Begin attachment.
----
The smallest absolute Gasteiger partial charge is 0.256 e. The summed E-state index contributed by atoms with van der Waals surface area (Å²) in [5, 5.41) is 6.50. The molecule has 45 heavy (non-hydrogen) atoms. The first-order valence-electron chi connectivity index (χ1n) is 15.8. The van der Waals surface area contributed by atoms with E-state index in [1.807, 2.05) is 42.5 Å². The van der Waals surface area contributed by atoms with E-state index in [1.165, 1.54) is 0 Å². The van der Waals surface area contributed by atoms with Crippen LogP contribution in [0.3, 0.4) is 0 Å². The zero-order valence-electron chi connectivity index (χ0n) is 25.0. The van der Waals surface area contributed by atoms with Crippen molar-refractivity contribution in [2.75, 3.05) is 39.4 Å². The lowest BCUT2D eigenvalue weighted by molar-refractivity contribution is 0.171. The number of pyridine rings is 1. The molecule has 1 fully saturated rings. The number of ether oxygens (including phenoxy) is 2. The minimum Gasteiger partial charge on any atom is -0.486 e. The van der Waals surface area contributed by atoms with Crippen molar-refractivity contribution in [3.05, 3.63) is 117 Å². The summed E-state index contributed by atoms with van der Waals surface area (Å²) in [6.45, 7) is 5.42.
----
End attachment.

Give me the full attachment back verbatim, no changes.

The smallest absolute Gasteiger partial charge is 0.256 e. The summed E-state index contributed by atoms with van der Waals surface area (Å²) in [5, 5.41) is 6.50. The molecule has 45 heavy (non-hydrogen) atoms. The first-order valence-electron chi connectivity index (χ1n) is 15.8. The van der Waals surface area contributed by atoms with E-state index in [1.807, 2.05) is 42.5 Å². The van der Waals surface area contributed by atoms with E-state index in [1.165, 1.54) is 0 Å². The van der Waals surface area contributed by atoms with Crippen LogP contribution in [0.3, 0.4) is 0 Å². The zero-order valence-electron chi connectivity index (χ0n) is 25.0. The van der Waals surface area contributed by atoms with Crippen molar-refractivity contribution in [2.75, 3.05) is 39.4 Å². The lowest BCUT2D eigenvalue weighted by molar-refractivity contribution is 0.171. The number of pyridine rings is 1. The molecule has 1 fully saturated rings. The number of ether oxygens (including phenoxy) is 2. The minimum Gasteiger partial charge on any atom is -0.486 e. The van der Waals surface area contributed by atoms with Crippen molar-refractivity contribution in [3.05, 3.63) is 117 Å². The summed E-state index contributed by atoms with van der Waals surface area (Å²) in [6.45, 7) is 5.42.